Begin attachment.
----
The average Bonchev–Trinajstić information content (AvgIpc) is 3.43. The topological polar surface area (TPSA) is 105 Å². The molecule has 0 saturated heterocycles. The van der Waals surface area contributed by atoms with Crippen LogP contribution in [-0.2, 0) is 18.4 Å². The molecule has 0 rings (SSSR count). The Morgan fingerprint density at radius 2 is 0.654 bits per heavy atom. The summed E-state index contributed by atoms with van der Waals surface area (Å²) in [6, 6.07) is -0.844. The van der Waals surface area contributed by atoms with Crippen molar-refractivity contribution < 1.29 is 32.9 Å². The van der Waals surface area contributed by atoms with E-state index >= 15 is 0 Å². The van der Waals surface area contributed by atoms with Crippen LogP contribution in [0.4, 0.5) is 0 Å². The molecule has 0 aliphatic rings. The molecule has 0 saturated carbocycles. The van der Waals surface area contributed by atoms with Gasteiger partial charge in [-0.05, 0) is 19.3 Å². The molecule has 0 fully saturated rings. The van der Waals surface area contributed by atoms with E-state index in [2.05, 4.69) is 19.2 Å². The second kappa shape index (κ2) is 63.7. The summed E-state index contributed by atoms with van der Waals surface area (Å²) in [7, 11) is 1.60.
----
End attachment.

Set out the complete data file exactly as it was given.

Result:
The average Bonchev–Trinajstić information content (AvgIpc) is 3.43. The topological polar surface area (TPSA) is 105 Å². The molecule has 0 saturated heterocycles. The van der Waals surface area contributed by atoms with Crippen LogP contribution in [-0.2, 0) is 18.4 Å². The molecule has 0 rings (SSSR count). The Morgan fingerprint density at radius 2 is 0.654 bits per heavy atom. The summed E-state index contributed by atoms with van der Waals surface area (Å²) in [6, 6.07) is -0.844. The van der Waals surface area contributed by atoms with Crippen molar-refractivity contribution < 1.29 is 32.9 Å². The van der Waals surface area contributed by atoms with E-state index >= 15 is 0 Å². The van der Waals surface area contributed by atoms with Crippen LogP contribution in [0.4, 0.5) is 0 Å². The molecule has 0 aliphatic rings. The molecule has 0 saturated carbocycles. The van der Waals surface area contributed by atoms with Gasteiger partial charge in [-0.05, 0) is 19.3 Å². The molecule has 0 fully saturated rings. The van der Waals surface area contributed by atoms with E-state index in [2.05, 4.69) is 19.2 Å². The second kappa shape index (κ2) is 63.7. The summed E-state index contributed by atoms with van der Waals surface area (Å²) in [7, 11) is 1.60.